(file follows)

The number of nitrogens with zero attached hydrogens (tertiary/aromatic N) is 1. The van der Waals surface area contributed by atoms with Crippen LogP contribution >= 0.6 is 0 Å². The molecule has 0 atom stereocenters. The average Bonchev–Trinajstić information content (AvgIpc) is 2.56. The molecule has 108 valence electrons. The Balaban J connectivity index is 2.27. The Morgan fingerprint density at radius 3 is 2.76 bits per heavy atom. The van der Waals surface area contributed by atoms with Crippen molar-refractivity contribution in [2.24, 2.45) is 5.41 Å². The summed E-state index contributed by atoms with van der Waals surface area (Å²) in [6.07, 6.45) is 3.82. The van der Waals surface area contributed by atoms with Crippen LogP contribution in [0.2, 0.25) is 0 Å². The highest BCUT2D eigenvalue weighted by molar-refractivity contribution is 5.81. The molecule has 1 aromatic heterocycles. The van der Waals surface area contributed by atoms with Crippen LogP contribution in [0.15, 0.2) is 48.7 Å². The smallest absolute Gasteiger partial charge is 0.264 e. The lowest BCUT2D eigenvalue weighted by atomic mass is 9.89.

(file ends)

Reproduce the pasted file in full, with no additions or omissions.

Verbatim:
The number of nitrogens with zero attached hydrogens (tertiary/aromatic N) is 1. The van der Waals surface area contributed by atoms with Crippen LogP contribution >= 0.6 is 0 Å². The molecule has 0 atom stereocenters. The average Bonchev–Trinajstić information content (AvgIpc) is 2.56. The molecule has 108 valence electrons. The Balaban J connectivity index is 2.27. The Morgan fingerprint density at radius 3 is 2.76 bits per heavy atom. The van der Waals surface area contributed by atoms with Crippen molar-refractivity contribution in [2.24, 2.45) is 5.41 Å². The summed E-state index contributed by atoms with van der Waals surface area (Å²) in [6.07, 6.45) is 3.82. The van der Waals surface area contributed by atoms with Crippen LogP contribution in [0.2, 0.25) is 0 Å². The highest BCUT2D eigenvalue weighted by molar-refractivity contribution is 5.81. The molecule has 1 aromatic heterocycles. The van der Waals surface area contributed by atoms with Crippen LogP contribution in [0.15, 0.2) is 48.7 Å². The smallest absolute Gasteiger partial charge is 0.264 e. The lowest BCUT2D eigenvalue weighted by atomic mass is 9.89.